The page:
Transcriptome analysis of programmed cell death associated with allorecognition in chestnut blight fungus Cryphonectria parasitica

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Creator: 

Belov, Anatoly

Date: 

2018

Abstract: 

In this thesis, I analysed transcriptional profiles of the chestnut blight fungus, Cryphonectria parasitica, during vegetative incompatibility (allorecognition) reactions due to differences at the vic3 locus. Out of a total 13944 identified expressed transcripts, including 2334 novel ones, only 1411 were differentially expressed during vic3 incompatibility reaction. Functional enrichment analysis showed increased expression of genes involved in detoxification and stress response (e.g.s Cytochrome p450, Glutathione S-transferase), and toxin biosynthesis. Surprisingly, even though the test strains were both the same mating type (MAT-2), genes involved in sexual reproduction (mf2-1, mf2-2 and mat-2) showed the most dramatic increase in expression during allorecognition response. Further qPCR analysis showed that activation of mating pheromone genes occurs during incompatible reactions involving five of the six known vic incompatibility loci. The only exception was vic4, which elicits a weak incompatibility and showed almost no change in pheromone gene expression. Analysis suggests that mf2-1, mf2-2 and mat-2 expression is triggered by activation of asexual sporulation. Genes encoded at the vic3 locus, vic3a and vic3b, were upregulated in barraging samples along with seven HET-domain genes located at other regions of the genome. Among the seven HET genes activated, one is located at the vic1 locus and previously implicated in vic1 incompatibility. Activation of these same HET domain genes also occurred in other vic incompatible pairings. For example, upregulation of dev3a and vic1a genes occurred during incompatibility reactions associated with each of the six known vic loci. This suggests that some HET genes serve as universal allorecognition factors. Furthermore, this data indicates that each incompatibility locus uses a set of several HET genes to activate Programmed Cell Death (PCD). In addition, I analysed the effects on barrage formation of p29, a protein-coding region from Cryphonectria hypovirus 1 (CHV1). Expression of p29 in C. parasitica was previously shown to delay the onset of vic3-associated PCD. Results of the analysis indicated that ectopically expressed p29 does not have a strong modifying effect on gene expression in barraging strains. This study illustrates that nonself recognition is an active defence mechanism, where stress response and detoxification are combined with mycotoxins production.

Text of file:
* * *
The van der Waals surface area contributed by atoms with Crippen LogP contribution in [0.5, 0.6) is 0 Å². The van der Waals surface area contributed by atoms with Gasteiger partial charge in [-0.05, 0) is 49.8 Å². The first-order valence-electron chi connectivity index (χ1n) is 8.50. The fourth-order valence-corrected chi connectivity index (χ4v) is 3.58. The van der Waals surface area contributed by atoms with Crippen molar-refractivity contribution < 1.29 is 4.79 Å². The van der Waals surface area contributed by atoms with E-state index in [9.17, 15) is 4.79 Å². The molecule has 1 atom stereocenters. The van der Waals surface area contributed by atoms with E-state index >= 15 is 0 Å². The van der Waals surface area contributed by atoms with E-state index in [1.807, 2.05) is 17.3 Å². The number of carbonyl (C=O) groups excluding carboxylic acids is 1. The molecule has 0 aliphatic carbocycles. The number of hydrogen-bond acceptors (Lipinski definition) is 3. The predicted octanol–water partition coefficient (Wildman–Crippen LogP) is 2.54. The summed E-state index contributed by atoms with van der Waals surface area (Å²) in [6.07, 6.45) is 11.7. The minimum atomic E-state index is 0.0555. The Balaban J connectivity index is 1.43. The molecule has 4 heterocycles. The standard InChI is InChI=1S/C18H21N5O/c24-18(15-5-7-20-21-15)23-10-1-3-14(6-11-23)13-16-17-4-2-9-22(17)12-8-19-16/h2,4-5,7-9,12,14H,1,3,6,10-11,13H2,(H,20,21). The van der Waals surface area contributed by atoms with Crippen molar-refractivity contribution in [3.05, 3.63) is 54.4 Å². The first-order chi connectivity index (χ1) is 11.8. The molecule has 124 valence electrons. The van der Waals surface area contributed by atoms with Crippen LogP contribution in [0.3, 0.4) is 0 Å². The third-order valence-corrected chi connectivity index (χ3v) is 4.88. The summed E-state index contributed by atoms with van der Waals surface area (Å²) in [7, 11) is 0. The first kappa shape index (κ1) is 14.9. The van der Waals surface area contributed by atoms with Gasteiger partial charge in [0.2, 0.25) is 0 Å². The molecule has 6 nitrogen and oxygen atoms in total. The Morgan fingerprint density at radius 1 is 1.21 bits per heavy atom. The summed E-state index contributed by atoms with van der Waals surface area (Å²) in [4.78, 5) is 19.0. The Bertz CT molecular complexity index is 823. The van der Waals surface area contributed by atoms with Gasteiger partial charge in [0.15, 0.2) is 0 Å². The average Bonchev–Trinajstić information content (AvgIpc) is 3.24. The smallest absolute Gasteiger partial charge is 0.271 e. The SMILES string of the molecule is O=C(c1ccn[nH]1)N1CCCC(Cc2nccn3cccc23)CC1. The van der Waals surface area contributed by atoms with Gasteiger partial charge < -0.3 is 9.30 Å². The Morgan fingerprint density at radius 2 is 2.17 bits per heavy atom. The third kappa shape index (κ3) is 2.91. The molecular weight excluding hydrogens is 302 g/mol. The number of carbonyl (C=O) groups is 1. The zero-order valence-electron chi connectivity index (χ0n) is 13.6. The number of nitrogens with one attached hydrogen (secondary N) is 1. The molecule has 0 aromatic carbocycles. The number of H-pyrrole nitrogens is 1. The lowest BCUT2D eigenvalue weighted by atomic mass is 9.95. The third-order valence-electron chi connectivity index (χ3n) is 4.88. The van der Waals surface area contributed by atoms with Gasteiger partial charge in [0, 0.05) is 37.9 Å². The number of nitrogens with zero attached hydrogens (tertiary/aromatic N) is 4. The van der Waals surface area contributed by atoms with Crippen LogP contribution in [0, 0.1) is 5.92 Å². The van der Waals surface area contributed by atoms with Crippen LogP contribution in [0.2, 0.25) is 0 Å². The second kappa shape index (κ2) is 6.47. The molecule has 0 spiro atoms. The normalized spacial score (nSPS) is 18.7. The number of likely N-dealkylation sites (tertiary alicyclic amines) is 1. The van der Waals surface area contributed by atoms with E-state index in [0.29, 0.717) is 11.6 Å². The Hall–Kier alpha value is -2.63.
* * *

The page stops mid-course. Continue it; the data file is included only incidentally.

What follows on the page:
Subject: 

Biology - Molecular
Genetics
Bioinformatics

Language: 

English

Publisher: 

Carleton University

Thesis Degree Name: 

Doctor of Philosophy: 
Ph.D.

Thesis Degree Level: 

Doctoral

Thesis Degree Discipline: 

Biology

Parent Collection: 

Theses and Dissertations

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